November 01, 2009

Yada Yada Street (episode I, Matt Yglesias)

I haven't said anything about J-street, mostly because I do not share the sentiment that it represent a big breakthrough. It is, at most a small and incremental, nay glacial, change. I also do not share the analysis that the emergence of J-Street reflects a dramatic change in Jewish attitudes. More on this later. I haven't been at their conference (thank God! I might have assaulted some speakers.) But thanks to the good coverage from Mondoweiss, I can at least express my reaction with some detail.

To begin, the event proves, once again, that Zionism is a stultifying drug. Exhibit A is blogger Matt Yglesias. Yglesias is a generally sober and progressive writer who dislikes the occupation and makes no bones saying it. This is what makes his following comment noteworthy. He criticized critics of "the Jewish state" by attacking the usefulness of comparing "cosmopolitan settler communities" like the U.S. and Australia to Israel. The latter, supposedly, "is modeled on the European nation state". (see here video, 4:20).

Let me present a few basic observations that do not require an advance degree in logic. First, reality matters. I can "model myself" after Bill Gates but that won't make me a billionaire. Likewise, in order to be a "European nation state" a state must meet a number of conditions, one of which, quite obviously, is to be located within the geographic confines of Europe. Trying to establish a "European nation state" outside Europe, on inhabited land, leads to certain inexorable problems, including the outcome not being a European nation state but a European colonial settler state. Second, describing "settler communities" such as the U.S. and Australia as "cosmopolitan" (in contrast to the allegedly more justifiably chauvinistic Israel) does not quite capture the full range of historical experience within these settler states, unless one subsumes under cosmopolitanism such phenomena as slavery, genocide and expropriation of the natives. Israel, of course, is just as "cosmopolitan" as the other settler states are in as much as it is composed by immigrants from every corner of the world. That is not the basis for setting Israel apart from other settler states. Likewise, Israel's racism towards the native people does not set it apart from the US and Australia either. There are differences, because circumstances are different, but the general scheme of settler colonialism, with, on the one hand, welcoming a broad range of immigrants, and, on the other hand, genocidal racism towards the natives, is precisely what makes Israel so much like other settler societies.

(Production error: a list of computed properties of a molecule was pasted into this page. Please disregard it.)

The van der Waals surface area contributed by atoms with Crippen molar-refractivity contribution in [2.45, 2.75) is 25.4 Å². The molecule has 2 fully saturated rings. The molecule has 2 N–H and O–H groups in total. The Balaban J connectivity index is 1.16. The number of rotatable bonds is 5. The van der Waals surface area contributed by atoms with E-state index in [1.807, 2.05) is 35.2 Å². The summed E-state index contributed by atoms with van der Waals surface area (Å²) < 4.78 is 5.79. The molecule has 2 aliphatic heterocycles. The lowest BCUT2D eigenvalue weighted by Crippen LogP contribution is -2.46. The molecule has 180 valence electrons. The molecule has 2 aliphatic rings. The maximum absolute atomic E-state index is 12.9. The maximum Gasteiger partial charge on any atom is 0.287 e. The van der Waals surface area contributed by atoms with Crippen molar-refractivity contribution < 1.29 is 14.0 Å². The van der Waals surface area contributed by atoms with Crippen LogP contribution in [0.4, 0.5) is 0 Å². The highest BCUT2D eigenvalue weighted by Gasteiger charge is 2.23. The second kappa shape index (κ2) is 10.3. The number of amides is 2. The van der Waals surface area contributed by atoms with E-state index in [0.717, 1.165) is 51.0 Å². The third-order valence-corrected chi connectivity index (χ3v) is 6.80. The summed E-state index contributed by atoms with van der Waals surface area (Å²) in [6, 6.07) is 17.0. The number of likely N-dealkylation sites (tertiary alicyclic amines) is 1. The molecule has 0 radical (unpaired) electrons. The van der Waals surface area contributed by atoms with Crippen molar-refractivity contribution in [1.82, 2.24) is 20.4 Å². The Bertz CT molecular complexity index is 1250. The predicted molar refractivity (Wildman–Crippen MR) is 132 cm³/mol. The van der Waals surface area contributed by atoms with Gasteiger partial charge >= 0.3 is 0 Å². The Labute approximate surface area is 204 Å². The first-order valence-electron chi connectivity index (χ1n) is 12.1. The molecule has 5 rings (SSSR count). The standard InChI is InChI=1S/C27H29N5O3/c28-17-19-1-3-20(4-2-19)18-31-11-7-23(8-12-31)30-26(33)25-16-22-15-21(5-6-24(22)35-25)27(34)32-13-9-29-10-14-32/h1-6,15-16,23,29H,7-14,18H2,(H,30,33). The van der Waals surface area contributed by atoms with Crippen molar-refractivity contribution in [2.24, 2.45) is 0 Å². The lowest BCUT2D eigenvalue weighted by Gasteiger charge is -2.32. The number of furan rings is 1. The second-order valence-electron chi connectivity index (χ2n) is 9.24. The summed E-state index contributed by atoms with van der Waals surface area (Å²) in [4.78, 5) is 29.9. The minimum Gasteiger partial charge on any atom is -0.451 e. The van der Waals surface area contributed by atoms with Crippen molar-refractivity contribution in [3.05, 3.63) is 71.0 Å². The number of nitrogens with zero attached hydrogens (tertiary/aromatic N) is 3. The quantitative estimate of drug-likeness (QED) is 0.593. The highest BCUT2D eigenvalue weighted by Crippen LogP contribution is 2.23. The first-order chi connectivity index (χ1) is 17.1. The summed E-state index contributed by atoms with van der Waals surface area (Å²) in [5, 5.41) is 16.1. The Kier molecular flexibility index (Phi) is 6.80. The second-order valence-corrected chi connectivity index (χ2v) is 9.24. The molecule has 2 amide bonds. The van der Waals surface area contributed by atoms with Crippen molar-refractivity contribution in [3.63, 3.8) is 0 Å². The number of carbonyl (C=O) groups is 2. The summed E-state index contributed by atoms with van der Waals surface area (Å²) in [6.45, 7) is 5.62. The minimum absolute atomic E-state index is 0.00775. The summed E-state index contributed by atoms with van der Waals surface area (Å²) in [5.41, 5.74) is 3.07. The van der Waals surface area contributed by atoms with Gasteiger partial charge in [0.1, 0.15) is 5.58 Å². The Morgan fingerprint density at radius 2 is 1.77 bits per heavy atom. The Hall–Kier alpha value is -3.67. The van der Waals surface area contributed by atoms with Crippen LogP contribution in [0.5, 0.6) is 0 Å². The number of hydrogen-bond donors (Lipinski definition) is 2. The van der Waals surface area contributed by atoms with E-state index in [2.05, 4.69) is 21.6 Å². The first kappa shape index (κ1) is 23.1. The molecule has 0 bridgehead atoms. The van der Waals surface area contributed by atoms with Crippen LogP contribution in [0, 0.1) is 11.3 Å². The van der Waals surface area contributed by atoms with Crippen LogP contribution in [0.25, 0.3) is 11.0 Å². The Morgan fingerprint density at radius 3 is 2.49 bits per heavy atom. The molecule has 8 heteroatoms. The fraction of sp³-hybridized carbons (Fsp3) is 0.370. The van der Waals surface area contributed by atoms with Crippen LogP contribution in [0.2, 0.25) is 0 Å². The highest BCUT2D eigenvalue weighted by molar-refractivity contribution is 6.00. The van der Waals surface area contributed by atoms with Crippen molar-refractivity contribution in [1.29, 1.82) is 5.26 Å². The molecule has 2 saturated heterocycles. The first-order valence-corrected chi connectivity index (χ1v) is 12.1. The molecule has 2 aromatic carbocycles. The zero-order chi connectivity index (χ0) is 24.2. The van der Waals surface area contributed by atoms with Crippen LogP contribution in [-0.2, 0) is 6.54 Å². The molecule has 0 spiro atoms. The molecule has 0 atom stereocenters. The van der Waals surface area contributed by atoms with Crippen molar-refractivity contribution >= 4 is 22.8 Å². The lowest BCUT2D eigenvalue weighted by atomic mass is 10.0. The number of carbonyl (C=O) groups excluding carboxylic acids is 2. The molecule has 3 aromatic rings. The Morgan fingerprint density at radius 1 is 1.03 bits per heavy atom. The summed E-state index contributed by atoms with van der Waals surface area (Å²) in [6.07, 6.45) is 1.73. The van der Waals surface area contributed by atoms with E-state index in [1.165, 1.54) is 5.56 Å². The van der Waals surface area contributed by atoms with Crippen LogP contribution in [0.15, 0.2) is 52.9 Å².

Yglesias makes his silly observation about the fundamental difference between Israel and the U.S. in reply to an audience member asking how Jews can support a Jewish State that exclude a 20% of a population (and not, mind you, 70%, which would be a lot more on the mark), while they would reject a much more demographically relevant Christian State in the U.S. It is quite significant that Yglesias misreads the question on the basis of an implied essentialist comparison between the alleged cosmopolitan values of the U.S. and the nationalistic values of Israelis. It is tempting to make such a comparison based on relatively recent race-positive events in the U.S., such as Obama's elections. Broadly, however, such a comparison fails because neither the U.S. nor Israel can be reduced to an essence, e.g. U.S. liberalism vs. Israeli "European" nationalism. There are many models of the kind of a country the U.S. should be. The U.S. is the country of both Daniel Berrigan and Father Coughlin, of Martin Luther King and Milton Friedman, of Tom Delay and Paul Wellstone. Likewise, Israel wasn't made from the European nation state model the way a piece of plastic springs out of its mold. Israel was made what it is now, an apratheid state, by a series of struggles in which a whole lot of alternative potential futures lost. There is Shimon Peres's vision of Israel and there is Avigdor Lieberman's vision of Israel. But however wide the gap between them seems to Yglesias, it shrinks within a much larger array of options, both current and historical. There is also the Israel of Azmi Bishara and the Israel of Mahmoud Darwish. There is the Israel of Yehuda Magnes and the Israel of the Israeli Black Panthers. There is the Israel of Matzpen and the Israel of Isma'il Haniyeh. Identifying the "nature" of Israel does not settle anything. Nobody forces Yglesias to defer to those who conceive of Israel as a "European nation state" for Jews on land expropriated from Arabs. Nobody forces Yglesias to eschews in advance the visions of Israel's future that are proposed by non Jews, or by Jews outside the dominant Israeli mainstream. It is a matter of politics, of who in Israel Yglesias chooses to be the ally of, and of the consistency of that choice with his other political commitments. That is the question that was asked, and that Yglesias sought to deflect by appealing to an essentialist (and incoherent on top of that) distinction between the U.S. and Israel.

I assume that moment of less than stellar intellect reflected Yglesias's difficulty to explain his choice of allies within Israeli society. Conclusion: Zionism may impair your mental faculties. Try not to drive, operate heavy machinery, or speak in public while under the influence.

And this was, mind you, the "left wing" of the J-Street conference.


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